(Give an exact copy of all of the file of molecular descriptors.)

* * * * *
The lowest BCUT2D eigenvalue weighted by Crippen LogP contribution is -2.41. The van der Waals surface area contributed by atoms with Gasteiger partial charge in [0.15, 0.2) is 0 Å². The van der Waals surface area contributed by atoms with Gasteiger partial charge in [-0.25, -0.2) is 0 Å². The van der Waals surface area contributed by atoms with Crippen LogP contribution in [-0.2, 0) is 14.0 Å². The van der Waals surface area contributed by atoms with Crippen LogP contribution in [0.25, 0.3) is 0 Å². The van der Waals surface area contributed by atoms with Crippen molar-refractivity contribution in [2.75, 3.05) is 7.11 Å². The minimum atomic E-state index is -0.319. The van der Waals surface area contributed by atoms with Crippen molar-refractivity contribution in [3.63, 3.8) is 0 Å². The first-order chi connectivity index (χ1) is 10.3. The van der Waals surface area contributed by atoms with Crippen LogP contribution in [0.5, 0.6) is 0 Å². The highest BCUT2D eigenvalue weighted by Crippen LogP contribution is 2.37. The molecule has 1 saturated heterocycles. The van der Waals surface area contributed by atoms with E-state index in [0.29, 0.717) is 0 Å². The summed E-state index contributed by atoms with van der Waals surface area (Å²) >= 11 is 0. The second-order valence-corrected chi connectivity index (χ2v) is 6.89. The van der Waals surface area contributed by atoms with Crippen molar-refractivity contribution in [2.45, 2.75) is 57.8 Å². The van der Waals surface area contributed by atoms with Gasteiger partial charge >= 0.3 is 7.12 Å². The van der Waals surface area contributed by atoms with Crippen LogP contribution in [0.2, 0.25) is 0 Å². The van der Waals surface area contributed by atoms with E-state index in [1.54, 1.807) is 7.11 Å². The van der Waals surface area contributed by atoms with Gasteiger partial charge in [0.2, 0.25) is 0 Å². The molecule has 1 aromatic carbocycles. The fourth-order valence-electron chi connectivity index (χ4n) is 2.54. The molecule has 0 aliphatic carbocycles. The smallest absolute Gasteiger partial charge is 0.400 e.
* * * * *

The lowest BCUT2D eigenvalue weighted by Crippen LogP contribution is -2.41. The van der Waals surface area contributed by atoms with Gasteiger partial charge in [0.15, 0.2) is 0 Å². The van der Waals surface area contributed by atoms with Gasteiger partial charge in [-0.25, -0.2) is 0 Å². The van der Waals surface area contributed by atoms with Crippen LogP contribution in [-0.2, 0) is 14.0 Å². The van der Waals surface area contributed by atoms with Crippen LogP contribution in [0.25, 0.3) is 0 Å². The van der Waals surface area contributed by atoms with Crippen molar-refractivity contribution in [2.75, 3.05) is 7.11 Å². The minimum atomic E-state index is -0.319. The van der Waals surface area contributed by atoms with Crippen molar-refractivity contribution in [3.63, 3.8) is 0 Å². The first-order chi connectivity index (χ1) is 10.3. The van der Waals surface area contributed by atoms with Crippen LogP contribution in [0.5, 0.6) is 0 Å². The highest BCUT2D eigenvalue weighted by Crippen LogP contribution is 2.37. The molecule has 1 saturated heterocycles. The van der Waals surface area contributed by atoms with E-state index in [0.29, 0.717) is 0 Å². The summed E-state index contributed by atoms with van der Waals surface area (Å²) >= 11 is 0. The second-order valence-corrected chi connectivity index (χ2v) is 6.89. The van der Waals surface area contributed by atoms with Crippen molar-refractivity contribution in [2.45, 2.75) is 57.8 Å². The van der Waals surface area contributed by atoms with Gasteiger partial charge >= 0.3 is 7.12 Å². The van der Waals surface area contributed by atoms with Crippen LogP contribution in [0.2, 0.25) is 0 Å². The van der Waals surface area contributed by atoms with E-state index in [1.54, 1.807) is 7.11 Å². The van der Waals surface area contributed by atoms with Gasteiger partial charge in [0.2, 0.25) is 0 Å². The molecule has 1 aromatic carbocycles. The fourth-order valence-electron chi connectivity index (χ4n) is 2.54. The molecule has 0 aliphatic carbocycles. The smallest absolute Gasteiger partial charge is 0.400 e.